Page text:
But, the larger point? In Texas-contracts mean what they say.

If you sign a settlement agreement that states that its terms are confidential-keep your mouth shut!

Copyright: vladimirfloyd / 123RF Stock Photogesture
Copyright: vladimirfloyd / 123RF Stock Photogesture

As most people who know me know, I am a registered pharmacist in addition to being a lawyer. After graduating from the University of Rhode Island College of Pharmacy in December 1992, and passing the Rhode Island pharmacist licensure exam in February 1993, I practiced pharmacy in various settings until graduating SMU’s Dedman School of Law in May 2003.

As part of the continuing education for my pharmacist license, I recently went to a continuing education seminar presented by the Institute for Brain Potential in which Martin M. Antony, PhD was the speaker.

During the presentation, Dr. Antony said that numerous studies point to poor communications by health care professionals as the most common factor leading to malpractice claims.

39054530 - portrait of cheerful female pharmacist chemist woman in pharmacy drugstore
Copyright: kadmy / 123RF Stock Photo

According to Dr. Antony, it is not a mistake that generally leads to a lawsuit; rather, it is poor communication after the mistake. The examples Dr. Antony gave were things such as health care providers avoiding his or her patient’s calls after the mistake because they know the patient is angry, failing to admit the mistake, and failing to say “I am sorry.”

The failure to apologize is an interesting point. Many lawyers advise their clients that in any in any situation, whether it is a car accident or a mistake in a health care setting, not to apologize and not to admit to anything, especially not fault.

While this advice certainly is applicable in many situations. The criminal context immediately comes to mind. But if a verifiable mistake is made in a health care setting, then there may be other strategies to consider.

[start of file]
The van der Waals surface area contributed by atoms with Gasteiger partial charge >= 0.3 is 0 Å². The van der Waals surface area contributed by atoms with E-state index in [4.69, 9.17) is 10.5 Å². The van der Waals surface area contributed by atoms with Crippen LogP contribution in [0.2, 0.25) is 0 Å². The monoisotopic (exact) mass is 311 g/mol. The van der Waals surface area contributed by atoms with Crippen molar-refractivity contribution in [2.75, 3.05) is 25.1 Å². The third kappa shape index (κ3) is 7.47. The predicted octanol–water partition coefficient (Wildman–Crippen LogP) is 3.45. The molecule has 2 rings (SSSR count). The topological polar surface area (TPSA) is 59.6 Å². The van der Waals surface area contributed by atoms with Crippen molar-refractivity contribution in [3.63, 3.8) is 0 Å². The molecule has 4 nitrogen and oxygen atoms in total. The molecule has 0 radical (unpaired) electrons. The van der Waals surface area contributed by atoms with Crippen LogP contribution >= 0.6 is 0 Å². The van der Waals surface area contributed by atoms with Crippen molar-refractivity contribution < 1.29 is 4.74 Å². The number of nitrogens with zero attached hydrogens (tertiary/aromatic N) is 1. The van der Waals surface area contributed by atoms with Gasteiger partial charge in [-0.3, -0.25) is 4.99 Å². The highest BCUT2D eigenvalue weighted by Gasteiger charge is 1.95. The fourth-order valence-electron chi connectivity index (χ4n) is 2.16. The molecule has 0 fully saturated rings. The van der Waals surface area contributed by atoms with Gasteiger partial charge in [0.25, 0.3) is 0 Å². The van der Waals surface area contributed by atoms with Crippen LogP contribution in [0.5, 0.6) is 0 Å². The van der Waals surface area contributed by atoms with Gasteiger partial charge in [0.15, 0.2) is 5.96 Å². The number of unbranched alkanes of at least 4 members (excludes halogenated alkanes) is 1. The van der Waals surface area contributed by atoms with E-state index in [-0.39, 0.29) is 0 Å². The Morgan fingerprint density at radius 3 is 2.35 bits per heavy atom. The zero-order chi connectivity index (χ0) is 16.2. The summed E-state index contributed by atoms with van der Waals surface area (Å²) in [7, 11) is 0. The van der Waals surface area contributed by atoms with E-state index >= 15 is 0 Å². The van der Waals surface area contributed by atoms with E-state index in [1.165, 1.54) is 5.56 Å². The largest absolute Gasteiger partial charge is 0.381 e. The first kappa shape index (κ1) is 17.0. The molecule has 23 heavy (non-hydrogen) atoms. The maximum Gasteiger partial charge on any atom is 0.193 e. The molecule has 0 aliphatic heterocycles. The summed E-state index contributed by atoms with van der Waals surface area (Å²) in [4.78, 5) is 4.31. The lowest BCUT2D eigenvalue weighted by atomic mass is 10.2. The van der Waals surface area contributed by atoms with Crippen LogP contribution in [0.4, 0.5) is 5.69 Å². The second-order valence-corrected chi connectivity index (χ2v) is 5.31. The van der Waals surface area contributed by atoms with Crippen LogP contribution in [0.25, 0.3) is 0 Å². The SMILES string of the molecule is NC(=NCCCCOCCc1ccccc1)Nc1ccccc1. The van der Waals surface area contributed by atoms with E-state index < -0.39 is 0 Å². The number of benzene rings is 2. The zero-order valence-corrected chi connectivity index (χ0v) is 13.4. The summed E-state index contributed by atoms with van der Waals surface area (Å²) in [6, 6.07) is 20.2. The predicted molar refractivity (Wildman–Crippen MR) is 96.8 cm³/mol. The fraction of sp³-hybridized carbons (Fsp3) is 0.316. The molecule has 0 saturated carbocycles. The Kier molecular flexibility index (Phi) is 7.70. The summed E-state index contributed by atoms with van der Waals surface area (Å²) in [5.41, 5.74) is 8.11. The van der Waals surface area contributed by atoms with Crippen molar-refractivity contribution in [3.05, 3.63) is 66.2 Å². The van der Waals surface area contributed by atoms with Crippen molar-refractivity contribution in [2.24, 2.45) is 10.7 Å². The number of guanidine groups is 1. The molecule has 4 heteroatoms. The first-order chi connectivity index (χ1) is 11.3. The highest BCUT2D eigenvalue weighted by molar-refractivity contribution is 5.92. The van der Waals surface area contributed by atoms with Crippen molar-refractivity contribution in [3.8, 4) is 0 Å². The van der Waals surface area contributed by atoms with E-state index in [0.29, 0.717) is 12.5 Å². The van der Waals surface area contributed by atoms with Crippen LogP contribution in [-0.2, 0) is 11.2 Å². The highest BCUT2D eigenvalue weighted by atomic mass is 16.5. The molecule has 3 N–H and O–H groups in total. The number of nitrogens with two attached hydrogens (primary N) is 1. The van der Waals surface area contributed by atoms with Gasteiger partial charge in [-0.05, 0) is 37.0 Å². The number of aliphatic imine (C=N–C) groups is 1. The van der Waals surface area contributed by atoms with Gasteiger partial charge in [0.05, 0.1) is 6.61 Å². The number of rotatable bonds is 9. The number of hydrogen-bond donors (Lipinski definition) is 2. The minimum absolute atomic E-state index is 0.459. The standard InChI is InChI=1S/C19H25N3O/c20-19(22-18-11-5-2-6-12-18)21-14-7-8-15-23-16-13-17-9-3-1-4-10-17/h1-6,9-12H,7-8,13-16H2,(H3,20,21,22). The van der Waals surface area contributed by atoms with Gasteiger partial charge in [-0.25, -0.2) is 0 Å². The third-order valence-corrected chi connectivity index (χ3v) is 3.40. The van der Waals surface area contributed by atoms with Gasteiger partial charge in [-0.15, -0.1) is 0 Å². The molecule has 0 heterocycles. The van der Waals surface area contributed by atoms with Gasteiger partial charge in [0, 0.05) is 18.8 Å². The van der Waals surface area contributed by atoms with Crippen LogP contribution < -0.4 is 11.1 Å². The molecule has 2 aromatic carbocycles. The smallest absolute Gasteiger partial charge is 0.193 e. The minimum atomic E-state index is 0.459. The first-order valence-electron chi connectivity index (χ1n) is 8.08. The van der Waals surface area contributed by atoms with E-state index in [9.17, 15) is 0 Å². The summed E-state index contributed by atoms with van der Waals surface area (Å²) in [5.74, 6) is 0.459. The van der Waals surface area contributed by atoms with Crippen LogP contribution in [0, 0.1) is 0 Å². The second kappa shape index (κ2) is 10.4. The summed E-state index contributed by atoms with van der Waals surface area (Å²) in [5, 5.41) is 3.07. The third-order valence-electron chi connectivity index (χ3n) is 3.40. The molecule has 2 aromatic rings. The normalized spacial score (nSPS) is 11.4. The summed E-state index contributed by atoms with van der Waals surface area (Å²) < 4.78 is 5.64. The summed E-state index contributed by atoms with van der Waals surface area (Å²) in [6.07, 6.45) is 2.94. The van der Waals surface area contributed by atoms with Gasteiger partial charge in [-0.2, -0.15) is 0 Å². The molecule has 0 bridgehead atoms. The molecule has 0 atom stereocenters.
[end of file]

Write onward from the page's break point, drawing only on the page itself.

The purpose of this blog post is not to give legal advice, and certainly is not to come up with a strategy for dealing with a pharmacist, physician or hospital mistake in less than 500 words. Rather, it is to suggest that health care providers should have a plan in place for dealing with mistakes prior to the issue getting to litigation, and to highlight that patient communication may be an integral part of that plan.

logo-colorI have been defending pharmacists against a multitude of claims for my entire thirteen years of law practice.  Many at Fox Rothschild have been doing it much longer.  We can help you come up with a plan for dealing with health care liability claims and/or mistakes.

My father recently sent me a N.Y. Times article describing how the game of professional hockey and the NHL have changed in the last twenty years.  According to veteran sports writer Dave Caldwell, the NHL has changed from a game that was equal parts speed and obstruction/fighting to a game that primarily is about speed and finesse.  Fighting and hard hits still have a role in the NHL, but according to the stats compiled by Caldwell, as well as the players interviewed, the roles of fighting and “enforcers” are greatly reduced in today’s game.

44532438 - ice hockey player on the ice, outdoors
Copyright: yuran-78 / 123RF Stock Photo

Being from Brooklyn, NY, and having spent the first twenty-seven years of my life in New York, New Jersey, Rhode Island, and Boston, I have always been a hockey fan.  I still love hard hits and checks.  When I go to a Dallas Stars game, part of me still yearns for the “good old days” of hockey when N.Y. Islanders goalie Billy Smith seemingly would slash a player just for skating by his crease.  But even I, as an old school hockey fan, am forced to admit that the truly great hockey players of years past, such as Wayne Gretzsky, and of today, such as Jamie Benn, are skill, speed, and finesse guys, not brawlers.

This got me thinking – can the same be said for the practice of law?  Practicing law is a second career for me, so I usually have to rely upon folks older than me (in lawyers years, but not necessarily in years on this planet) to hear about the “good old days” of law practice before the Texas Rules of Civil Procedure were changed in 1999.  According to a paper co-authored by Texas Supreme Court Chief Justice Nathan Hecht, the rule changes were enacted to simultaneously allow more pre-trial discovery and put limits on discovery, and virtually eliminate trial by ambush in the much same way as the NHL largely has eliminated fighting.